Out to Succeed: SAP’s Gobal Diversity Management
Diversity as a Chance
In my experience teams are most efficient if their members bring about a diverse mixture of individual skills and experience. However, teamwork only can succeed, if all team members treat each other with respect. That’s what Diversity Management is all about: Employees should be enabled to fully develop their individual skills – and that starts with how people treat each other.
„Your Private Life Should Stay at Home.”
If it only were that way.
What about the superior who asks his female employee to wear a shorter skirt, or even better – to go out with him for dinner? What about the gay guy who gets asked to bring his girlfriend to the next company party? And what about the lesbian colleague who gets asked about her weekend on Monday?
It’s not realistic to believe that the private life can be totally separated from work life. More importantly, we should try to achieve that employees are able to work without experiencing discrimination and to enable them to treat each other with respect.
Only then will the private life find its proper relation to work life. Colleagues then may appreciate each other. If that isn’t the case, quickly an atmosphere can develop that’s governed by discrimination and that dampens motivation.
There’s a series of studies in industrial psychology saying that employees who are suffering under discrimination or who constantly have to spend energy to hide their private lives perform 20% below their productivity. Companies thus waste vast amounts of money.
According to the Cologne study titled „Out im Office”, secrecy about the private life and the construction of complex lies is still common – at least in Germany. Dominic Frohn from Cologne University says that half the gays and lesbians hide their sexual identity from their superiors and colleagues. Only about 13 percent are completely open about it.
The Mission of Diversity Management
Diversity Management helps creating an open company culture and deals with discrimination concerning
- sexual orientation
- sexual identity
- religious belief and world view and
At SAP staff networks that work on these topics have been around for quite some time: http://www.sap.com/about/company/people/diversity/diversityatwork.epx SAP took this as a prompt to bundle their activities concerning the topic „Diversity“. Diversity Management is a means to increase staff motivation and to further social as well as intercultural skills.
SAP staff network HomoSAPiens@SAP cares about the needs of gay, lesbian, bisexual and transgender employees.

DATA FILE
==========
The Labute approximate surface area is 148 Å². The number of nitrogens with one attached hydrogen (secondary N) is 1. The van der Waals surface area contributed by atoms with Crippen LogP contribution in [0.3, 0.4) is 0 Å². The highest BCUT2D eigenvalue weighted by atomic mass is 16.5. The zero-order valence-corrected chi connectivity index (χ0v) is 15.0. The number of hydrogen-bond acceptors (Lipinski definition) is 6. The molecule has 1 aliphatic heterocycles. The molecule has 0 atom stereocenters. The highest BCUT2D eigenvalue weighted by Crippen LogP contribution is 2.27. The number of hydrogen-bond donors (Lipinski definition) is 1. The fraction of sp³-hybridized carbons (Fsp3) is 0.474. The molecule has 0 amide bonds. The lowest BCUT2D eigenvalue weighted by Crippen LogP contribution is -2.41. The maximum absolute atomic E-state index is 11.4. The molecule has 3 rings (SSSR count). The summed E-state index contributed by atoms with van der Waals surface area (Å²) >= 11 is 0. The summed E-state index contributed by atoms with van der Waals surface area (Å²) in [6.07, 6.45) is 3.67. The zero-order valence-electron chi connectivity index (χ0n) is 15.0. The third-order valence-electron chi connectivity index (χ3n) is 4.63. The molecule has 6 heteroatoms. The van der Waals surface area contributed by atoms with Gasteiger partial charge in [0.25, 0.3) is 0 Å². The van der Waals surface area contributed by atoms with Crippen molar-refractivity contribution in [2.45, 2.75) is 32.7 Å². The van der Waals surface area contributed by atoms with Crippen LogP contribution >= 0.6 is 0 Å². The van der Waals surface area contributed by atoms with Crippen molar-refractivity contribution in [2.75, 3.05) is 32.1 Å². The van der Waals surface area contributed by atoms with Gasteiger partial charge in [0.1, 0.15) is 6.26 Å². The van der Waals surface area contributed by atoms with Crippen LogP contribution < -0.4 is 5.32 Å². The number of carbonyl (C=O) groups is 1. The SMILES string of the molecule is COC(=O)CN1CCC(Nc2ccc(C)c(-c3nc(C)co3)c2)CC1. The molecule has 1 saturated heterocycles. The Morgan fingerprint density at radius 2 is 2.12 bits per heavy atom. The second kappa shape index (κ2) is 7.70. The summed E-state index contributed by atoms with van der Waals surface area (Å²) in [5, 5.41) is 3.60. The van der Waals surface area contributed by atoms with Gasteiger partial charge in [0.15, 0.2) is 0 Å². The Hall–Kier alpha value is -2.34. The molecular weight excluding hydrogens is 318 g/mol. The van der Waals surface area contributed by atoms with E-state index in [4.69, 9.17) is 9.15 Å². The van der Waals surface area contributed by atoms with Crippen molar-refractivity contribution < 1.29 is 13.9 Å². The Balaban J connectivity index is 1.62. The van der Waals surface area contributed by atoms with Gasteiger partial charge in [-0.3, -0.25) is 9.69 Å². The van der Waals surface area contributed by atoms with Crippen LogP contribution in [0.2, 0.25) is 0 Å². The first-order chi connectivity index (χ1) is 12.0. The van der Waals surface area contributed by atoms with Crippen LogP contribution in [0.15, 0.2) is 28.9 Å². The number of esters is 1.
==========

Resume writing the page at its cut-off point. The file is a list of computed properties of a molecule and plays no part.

In 2007 this staff network received a special award for social engagement. With this award a team or a single person gets awarded whose behavior supports and encourages diversity, and whose engagement and effort within SAP furthermore strengthens the positive image of the company as a modern and open employer.
HomoSAPiens@SAP is a contact person for affected employees. It organizes regular meetings and „Rainbow Lunches” and takes part in festivals such as gay pride. The group provides a newsletter and an online collaboration room. It also keeps contact to other networks within the company and to nationwide initiatives such as PrOut at Work. In 2008 they got Max Spohr Award for diversity management activities.
Diversity Management as an Opportunity
In the USA Diversity Management has become common pratice. Especially international companies use it to educate their staff on intercultural aspects. Germany is somewhat backwards in that field.
The German study „Charta der Vielfalt” (Charta of Diversity) from December 2008 asked about the motivation of companies that have Diversity Management programs. The following aims were mentioned:
- more innovation and creativity,
- simplified recruiting,
- improvement of the company image.
I believe that these aspects can also be of interest to many German companies, including medium-sized ones. This is in particular important for companies in the public service sector, if there is an image problem.
If the management commits to Diversity Management, it commits to
- appreciation of their employees
- encouragement of individuality and thus
- modern management methods.
As I’ve learned from the study mentioned above, companies with Diversity Management are more attractive to university graduates. The same is true for other groups of high performers.
For me this aspect makes sense as high performers often show individualistic traits. That’s no surprise for often to them the success of a project is more important than the process.
At the same time they are the ones who recognize weaknesses in processes and who have the courage to improve them. In turn the company also must have the will to support the individuality and creativity of the person. To me it seems clear that Diversity Management is an important step in that direction. It can also have the effect that a person who deliberately chose an employer, will identify even stronger with the company later.
An important aspect are staff networks. They can support the development of education and development programs for executives and their teams. They also can support internal divisions such as marketing, communications, recruiting, customer contact or human resources. This is an economic factor which should not be underestimated. There are studies that show that a modern, queer-friendly image of a company is a crucial criterion when customers make their buying decisions.
I want to thank the members of HomoSAPiens@SAP. I met them by chance at gay pride (Christopher Street Day) in Frankfurt/Main and they patiently answered all my questions concerning Diversity Management in general and at SAP in particular.
I can only congratulate them, because they have been worthy representatives of SAP as a modern and open company.